Type of Document Master's Thesis Author Ryan, Christopher W. II Author's Email Address firstname.lastname@example.org URN etd-02698-201736 Title Reproduction, Survival, and Denning Ecology of Black Bears in Southwestern Virginia Degree Master of Science Department Fisheries and Wildlife Advisory Committee
Advisor Name Title Haas, Carola A. Kirkpatrick, Roy L. Vaughan, Michael R. Committee Chair Keywords
- Ursus americanus
- George Washington and Jefferson National Forests
- Exploited population
- Population Dynamics
Date of Defense 1997-12-10 Availability unrestricted AbstractReproduction, Survival, and Denning Ecology of Black Bears in Southwestern Virginia
Christopher W. Ryan
Thirty-four (6 M, 28 F) of 93 black bears (Ursus americanus) captured during summers 1995 and 1996 were equipped with radio-collars. The mean age of male and females captured was 2.5 (n = 63; 2 males not aged) and 4.4 (n = 28) years, respectively. The mean date of females in estrus was 24 July, and we observed one 1.5-year old female in estrus. The average age of primiparity of radio-collared females was 3.0 years; however, we documented fetuses present in a 2-year old noncollared female’s reproductive tract. The average interbirth interval was 1.6 years and 95.4% of females without yearlings produced cubs. The mean litter size was 2.2 and the cub sex ratio was 1.3M:1F.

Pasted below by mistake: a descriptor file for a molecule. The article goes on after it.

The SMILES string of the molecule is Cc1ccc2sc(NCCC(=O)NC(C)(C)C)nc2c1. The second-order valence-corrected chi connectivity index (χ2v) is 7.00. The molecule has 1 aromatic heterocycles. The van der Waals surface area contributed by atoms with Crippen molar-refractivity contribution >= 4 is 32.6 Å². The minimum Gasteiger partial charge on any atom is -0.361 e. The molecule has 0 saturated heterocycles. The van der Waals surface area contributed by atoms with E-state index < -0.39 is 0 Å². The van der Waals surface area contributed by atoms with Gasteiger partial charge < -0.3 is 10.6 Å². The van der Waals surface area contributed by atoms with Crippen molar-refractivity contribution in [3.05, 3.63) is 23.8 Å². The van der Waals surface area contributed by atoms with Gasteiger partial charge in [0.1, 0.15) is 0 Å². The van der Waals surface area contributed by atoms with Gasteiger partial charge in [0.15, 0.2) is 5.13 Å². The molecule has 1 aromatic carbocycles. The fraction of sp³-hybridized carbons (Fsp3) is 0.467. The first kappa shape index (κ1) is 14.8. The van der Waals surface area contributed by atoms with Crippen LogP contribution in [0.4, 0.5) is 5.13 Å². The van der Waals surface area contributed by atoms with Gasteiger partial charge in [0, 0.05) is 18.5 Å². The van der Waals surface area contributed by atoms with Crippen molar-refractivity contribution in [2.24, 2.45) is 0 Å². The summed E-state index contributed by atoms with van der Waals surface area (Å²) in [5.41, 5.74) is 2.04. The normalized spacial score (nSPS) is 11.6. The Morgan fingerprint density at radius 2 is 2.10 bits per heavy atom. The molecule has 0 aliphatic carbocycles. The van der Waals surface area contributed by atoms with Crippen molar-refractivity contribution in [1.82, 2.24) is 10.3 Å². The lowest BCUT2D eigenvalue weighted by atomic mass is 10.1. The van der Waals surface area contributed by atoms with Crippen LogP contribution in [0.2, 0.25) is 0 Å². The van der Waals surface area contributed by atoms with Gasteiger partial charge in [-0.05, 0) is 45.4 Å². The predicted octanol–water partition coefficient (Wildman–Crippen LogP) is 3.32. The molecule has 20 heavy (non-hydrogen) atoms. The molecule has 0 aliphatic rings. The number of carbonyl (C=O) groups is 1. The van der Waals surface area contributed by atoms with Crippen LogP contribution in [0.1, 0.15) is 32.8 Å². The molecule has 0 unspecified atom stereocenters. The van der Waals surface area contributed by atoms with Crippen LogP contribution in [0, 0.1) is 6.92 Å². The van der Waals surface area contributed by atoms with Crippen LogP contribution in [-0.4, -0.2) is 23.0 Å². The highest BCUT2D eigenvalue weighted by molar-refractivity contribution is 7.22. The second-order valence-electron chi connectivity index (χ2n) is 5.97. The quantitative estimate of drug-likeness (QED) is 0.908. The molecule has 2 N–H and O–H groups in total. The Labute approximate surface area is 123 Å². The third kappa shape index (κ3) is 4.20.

Hunting, vehicle collisions, poaching, research, and euthanasia accounted for 80.5%, 5.5%, 5.5%, 5.5%, and 2.8%, respectively of the adult and juvenile male mortalities (n = 36). Hunting, vehicle collisions, and research each accounted for 2 of the adult and juvenile female mortalities (n = 6). Annual harvest rates for males in 1995 and 1996 were 36.1% and 45.5%, respectively; corresponding harvest rates for females were 0.0%, and 5.9%. Annual survival rates estimated with Kaplan-Meier for adult females, juvenile females, and cubs were 100.0%, 93.3%, and 70.3%, respectively. Maximum juvenile male survival rates were 52.0% in 1995 and 51.7% in 1996. Maximum adult male survival rates were 50.0% and 80.0% in 1995 and 1996, respectively.
We monitored 31 bears for 39 bear winters with 100% of the known bears denning. Bears denned in trees (41%), rock cavities (32%), excavations (14%), snags (8%), and ground nests (5%). Chestnut oak (Quercus prinus; n = 9), red oak (Q. rubra; n = 8), and tulip-poplar (Liriodendron tulipifera; n = 1) were used as tree dens. Habitat characteristics did not differ between ground dens and tree dens; however, older bears used ground dens more frequently (Z = -2.484, P = 0.013) than tree dens. Fifty-seven percent of bears denned on public land, and we documented one instance of den reuse.
Filename Size Approximate Download Time (Hours:Minutes:Seconds)
28.8 Modem 56K Modem ISDN (64 Kb) ISDN (128 Kb) Higher-speed Access etd.pdf 333.31 Kb 00:01:32 00:00:47 00:00:41 00:00:20 00:00:01
If you have questions or technical problems, please Contact DLA.